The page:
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Low-intensity conflict in multinational corporations

Jakob Lauring (Department of Management, Aarhus University, Aarhus, Denmark)
Poul Houman Andersen (Department of Business and Management, Aalborg University, Aalborg, Denmark)
Marianne Storgaard (Department of Entrepreneurship and Relationship Management, University of Southern Denmark, Aarhus, Denmark)
Hanne Kragh (Department of Management, Aarhus University, Aarhus, Denmark)

Multinational Business Review

ISSN: 1525-383X

Article publication date: 18 April 2017




This paper aims to identify antecedents for, and consequences of, low-intensity inter-unit conflict in multinational corporations (MNCs). Inter-unit conflict in MNCs is an important and well-researched theme. However, while most studies have focused on open conflict acknowledged by both parties, much less research has dealt with low-intensity conflicts. Still, low-intensity conflicts can be highly damaging – not least because they are rarely resolved.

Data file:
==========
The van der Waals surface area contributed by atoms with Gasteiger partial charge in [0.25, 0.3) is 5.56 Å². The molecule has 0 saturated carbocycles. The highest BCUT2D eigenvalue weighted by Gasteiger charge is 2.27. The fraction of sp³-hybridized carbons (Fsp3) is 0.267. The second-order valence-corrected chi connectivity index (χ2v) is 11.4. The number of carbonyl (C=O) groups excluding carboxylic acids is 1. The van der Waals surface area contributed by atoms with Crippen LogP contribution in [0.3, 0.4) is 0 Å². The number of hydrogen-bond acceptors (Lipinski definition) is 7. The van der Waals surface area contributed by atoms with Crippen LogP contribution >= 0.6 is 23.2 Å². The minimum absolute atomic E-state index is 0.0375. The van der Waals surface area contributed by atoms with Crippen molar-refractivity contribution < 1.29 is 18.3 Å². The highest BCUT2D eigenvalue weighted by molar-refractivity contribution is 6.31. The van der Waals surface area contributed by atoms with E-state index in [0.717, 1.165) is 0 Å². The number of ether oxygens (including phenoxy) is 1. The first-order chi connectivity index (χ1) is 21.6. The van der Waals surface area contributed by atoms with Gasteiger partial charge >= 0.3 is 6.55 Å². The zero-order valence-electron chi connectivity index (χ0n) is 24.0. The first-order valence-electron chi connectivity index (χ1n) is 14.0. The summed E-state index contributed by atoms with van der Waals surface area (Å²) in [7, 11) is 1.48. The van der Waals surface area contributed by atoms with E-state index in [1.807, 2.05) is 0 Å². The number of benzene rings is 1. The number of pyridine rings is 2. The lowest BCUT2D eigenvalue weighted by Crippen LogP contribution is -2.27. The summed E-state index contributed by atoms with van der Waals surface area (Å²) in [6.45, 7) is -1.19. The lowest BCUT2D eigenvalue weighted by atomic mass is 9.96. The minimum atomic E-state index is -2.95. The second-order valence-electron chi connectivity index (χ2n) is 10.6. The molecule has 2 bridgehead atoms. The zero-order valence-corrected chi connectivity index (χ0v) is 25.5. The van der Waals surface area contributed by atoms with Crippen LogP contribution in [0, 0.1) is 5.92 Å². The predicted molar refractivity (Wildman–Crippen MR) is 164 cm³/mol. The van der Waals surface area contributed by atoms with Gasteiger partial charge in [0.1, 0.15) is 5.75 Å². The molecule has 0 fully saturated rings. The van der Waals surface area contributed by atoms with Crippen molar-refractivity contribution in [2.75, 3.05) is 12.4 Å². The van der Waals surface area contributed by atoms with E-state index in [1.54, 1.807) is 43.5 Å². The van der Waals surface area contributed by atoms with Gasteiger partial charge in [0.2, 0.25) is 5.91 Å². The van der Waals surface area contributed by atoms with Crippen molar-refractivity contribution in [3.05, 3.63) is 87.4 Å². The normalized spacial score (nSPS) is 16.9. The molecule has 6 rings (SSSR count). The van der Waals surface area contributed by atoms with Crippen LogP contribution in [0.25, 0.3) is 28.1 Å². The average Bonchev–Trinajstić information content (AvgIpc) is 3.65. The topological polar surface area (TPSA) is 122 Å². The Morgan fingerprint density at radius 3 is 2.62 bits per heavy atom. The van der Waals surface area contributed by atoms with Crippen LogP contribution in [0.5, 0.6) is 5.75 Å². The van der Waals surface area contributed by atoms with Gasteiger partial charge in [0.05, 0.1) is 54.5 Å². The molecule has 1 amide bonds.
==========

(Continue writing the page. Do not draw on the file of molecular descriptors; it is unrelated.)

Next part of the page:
The authors used a qualitative approach to understanding low-intensity conflict relying on 170 interviews in four Danish MNCs.


They describe consequences of low-intensity conflict and identify three types of actions by headquarters’ representatives that could lead to the development of low-intensity conflicts, namely, ignoring, bypassing and educating.


Very few studies have dealt with low-intensity conflict – not least in international business research. The authors argue that the study of low-intensity conflict in MNCs can provide relevant, novel knowledge of MNC functioning.



Lauring, J., Andersen, P.H., Storgaard, M. and Kragh, H. (2017), "Low-intensity conflict in multinational corporations", Multinational Business Review, Vol. 25 No. 1, pp. 11-27.



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